PHOENIX — Some Republican lawmakers want to ask voters to repeal the Citizens Clean Elections system, but in a way that supporters contend is misleading.
The proposal by Rep. Paul Boyer, R-Phoenix, would void a 1998 voter-approved law, which gives statewide and legislative candidates public funding if they agree to not take private money, by asking voters in November to divert that $8.9 million to education.
Money for public funding comes largely from a surcharge on civil, criminal and traffic fines.
The idea is drawing opposition from supporters of the public funding system — and not just because of the idea of putting the question to voters. Louis Hoffman, a member of the Clean Elections Commission, said it’s the way Boyer is going about it.
He said the proposal tries to force voters to make “a false choice,” asking them to “take money from the popular Clean Elections program and use it for the worthy goal of improving education in this state, which is woefully underfunded as a result of the Legislature.”
Boyer acknowledged funding for education took a hit in the last few years as lawmakers sought to cope with sharply reduced tax revenues. He said legislators did everything they could to keep those cuts to a minimum.
In any event, Boyer said, voters deserve to make the choice.
“Say, hypothetically, we cut too much education funding,” he said.
“Why shouldn’t we try and find more funding for it? That’s what I’m doing.”
But Hoffman said voters will see through what Boyer is trying to do.
“I do think that a lot of times the public resents what they perceive as legislative trickery,” he said. “They might well just simply vote down measures that have that kind of feel to them.”
Boyer, however, said it was supporters of the public-financing scheme who deceived voters in the first place in choosing a name for the program.
“We all want clean air, clean water, clean schools,” he said. “So, of course, we want clean elections. But that’s not turned out to be the case.”
Boyer managed to get an identical plan out of the House last session but it faltered in the Senate. He even lost the votes of some of his Republican colleagues who chided his methodology.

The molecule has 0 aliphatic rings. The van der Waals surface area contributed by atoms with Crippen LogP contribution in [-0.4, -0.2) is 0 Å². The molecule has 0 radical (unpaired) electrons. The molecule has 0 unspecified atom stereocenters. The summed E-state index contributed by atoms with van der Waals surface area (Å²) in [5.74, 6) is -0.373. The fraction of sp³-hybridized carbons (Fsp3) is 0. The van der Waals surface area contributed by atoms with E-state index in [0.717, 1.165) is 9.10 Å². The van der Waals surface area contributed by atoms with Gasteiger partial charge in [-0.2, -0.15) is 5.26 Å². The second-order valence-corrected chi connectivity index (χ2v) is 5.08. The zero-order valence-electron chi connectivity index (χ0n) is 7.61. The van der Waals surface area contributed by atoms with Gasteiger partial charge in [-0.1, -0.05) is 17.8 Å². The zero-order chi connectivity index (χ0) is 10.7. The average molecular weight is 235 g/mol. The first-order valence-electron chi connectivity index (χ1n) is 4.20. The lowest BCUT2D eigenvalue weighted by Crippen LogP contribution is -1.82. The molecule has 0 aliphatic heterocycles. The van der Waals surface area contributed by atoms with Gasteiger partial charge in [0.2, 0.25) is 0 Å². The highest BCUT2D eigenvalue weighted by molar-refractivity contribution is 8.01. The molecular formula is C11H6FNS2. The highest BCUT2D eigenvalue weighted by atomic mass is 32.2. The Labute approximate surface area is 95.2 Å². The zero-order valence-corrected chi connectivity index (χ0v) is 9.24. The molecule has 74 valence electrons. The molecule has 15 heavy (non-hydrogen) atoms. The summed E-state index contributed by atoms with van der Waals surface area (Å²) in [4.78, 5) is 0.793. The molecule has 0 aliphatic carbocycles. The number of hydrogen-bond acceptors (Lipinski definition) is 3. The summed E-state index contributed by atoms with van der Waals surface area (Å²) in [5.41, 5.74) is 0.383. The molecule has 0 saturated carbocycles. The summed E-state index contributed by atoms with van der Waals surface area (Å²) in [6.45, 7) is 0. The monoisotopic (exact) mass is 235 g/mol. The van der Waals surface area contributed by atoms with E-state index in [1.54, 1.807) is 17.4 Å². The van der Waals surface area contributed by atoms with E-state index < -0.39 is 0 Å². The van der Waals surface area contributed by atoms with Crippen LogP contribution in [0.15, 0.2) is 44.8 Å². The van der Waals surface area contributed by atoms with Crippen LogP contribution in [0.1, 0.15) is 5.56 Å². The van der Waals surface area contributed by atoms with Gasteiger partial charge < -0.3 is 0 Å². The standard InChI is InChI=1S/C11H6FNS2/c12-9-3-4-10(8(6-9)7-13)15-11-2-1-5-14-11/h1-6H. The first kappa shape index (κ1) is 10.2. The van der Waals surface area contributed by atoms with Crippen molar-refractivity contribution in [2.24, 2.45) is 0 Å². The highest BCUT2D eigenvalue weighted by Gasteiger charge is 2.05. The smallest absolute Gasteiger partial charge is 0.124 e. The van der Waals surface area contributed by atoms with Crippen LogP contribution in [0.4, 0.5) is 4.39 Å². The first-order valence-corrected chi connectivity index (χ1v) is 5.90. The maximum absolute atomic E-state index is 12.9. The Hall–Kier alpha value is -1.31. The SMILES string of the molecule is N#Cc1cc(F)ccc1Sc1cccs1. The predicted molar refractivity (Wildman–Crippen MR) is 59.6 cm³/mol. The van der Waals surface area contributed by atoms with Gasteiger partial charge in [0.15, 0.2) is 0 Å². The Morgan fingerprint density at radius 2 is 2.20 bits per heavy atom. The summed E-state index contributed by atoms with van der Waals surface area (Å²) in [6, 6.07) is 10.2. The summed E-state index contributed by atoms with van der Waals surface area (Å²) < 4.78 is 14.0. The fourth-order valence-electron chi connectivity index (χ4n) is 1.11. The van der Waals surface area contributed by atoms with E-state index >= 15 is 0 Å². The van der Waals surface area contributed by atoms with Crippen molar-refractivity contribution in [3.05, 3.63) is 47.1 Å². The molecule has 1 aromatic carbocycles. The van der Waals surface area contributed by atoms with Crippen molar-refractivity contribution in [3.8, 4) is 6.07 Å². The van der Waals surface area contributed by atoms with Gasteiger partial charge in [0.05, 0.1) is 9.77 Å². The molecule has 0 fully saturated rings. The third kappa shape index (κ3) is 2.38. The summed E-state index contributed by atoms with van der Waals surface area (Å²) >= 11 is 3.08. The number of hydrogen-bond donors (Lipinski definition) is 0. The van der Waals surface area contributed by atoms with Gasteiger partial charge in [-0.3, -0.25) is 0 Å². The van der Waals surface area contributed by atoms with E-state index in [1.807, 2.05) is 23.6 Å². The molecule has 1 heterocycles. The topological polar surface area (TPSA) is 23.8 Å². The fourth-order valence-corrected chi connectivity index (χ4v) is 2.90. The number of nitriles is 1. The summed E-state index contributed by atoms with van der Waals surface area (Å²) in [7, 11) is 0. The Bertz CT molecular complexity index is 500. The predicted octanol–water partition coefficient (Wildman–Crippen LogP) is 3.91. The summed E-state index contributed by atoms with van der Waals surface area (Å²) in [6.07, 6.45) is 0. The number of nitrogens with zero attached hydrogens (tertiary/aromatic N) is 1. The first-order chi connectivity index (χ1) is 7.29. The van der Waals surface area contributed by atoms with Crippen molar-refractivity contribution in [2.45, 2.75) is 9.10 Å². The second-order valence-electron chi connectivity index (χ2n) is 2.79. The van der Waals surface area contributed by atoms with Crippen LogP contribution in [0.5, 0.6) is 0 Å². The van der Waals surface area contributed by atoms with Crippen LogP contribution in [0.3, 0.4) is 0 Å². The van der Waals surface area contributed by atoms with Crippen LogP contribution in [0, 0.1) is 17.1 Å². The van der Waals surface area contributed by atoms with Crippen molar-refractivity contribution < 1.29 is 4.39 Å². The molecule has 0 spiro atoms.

Rep. Doris Goodale, R-Kingman, said at that time if lawmakers want to scrap the system they should ask voters that exact question, and not force them to choose. She called the wording of the measure a page “out of the dirty playbook of sleazy political tricks.’’
That alternative remains an option.
Rep. J.D. Mesnard, R-Chandler, is separately proposing outright repeal, without asking voters to redirect the funds. But his reasoning is similar to that of Boyer: He believes voters, after 16 years under the public financial plan, may have had enough.
Hoffman said the basic reason for public financing remains: It improves the chances of people being able to seek public office “without the appearance of corruption caused by campaign donations by interested parties.”
But Mesnard is unapologetic about wanting to remove the option of candidates’ being able to get public campaign funds simply by gathering a set number of $5 donations and agreeing not to take other private donations.
“I think there’s nothing like having to go out and garner support from a constituency, whatever constituency it is, and people can see who you’re ‘beholden to,’ to run for office,” he said.
Mesnard stressed that he will pursue his proposal only if he gets some assurances that foes of public financing — many of them in the business community — will provide the financial resources to wage the kind of public-relations program to convince voters to kill the program.
“If you don’t have a planned strategy when something gets referred to the ballot that you know is going to have opposition, then you’re just asking for failure,” he said.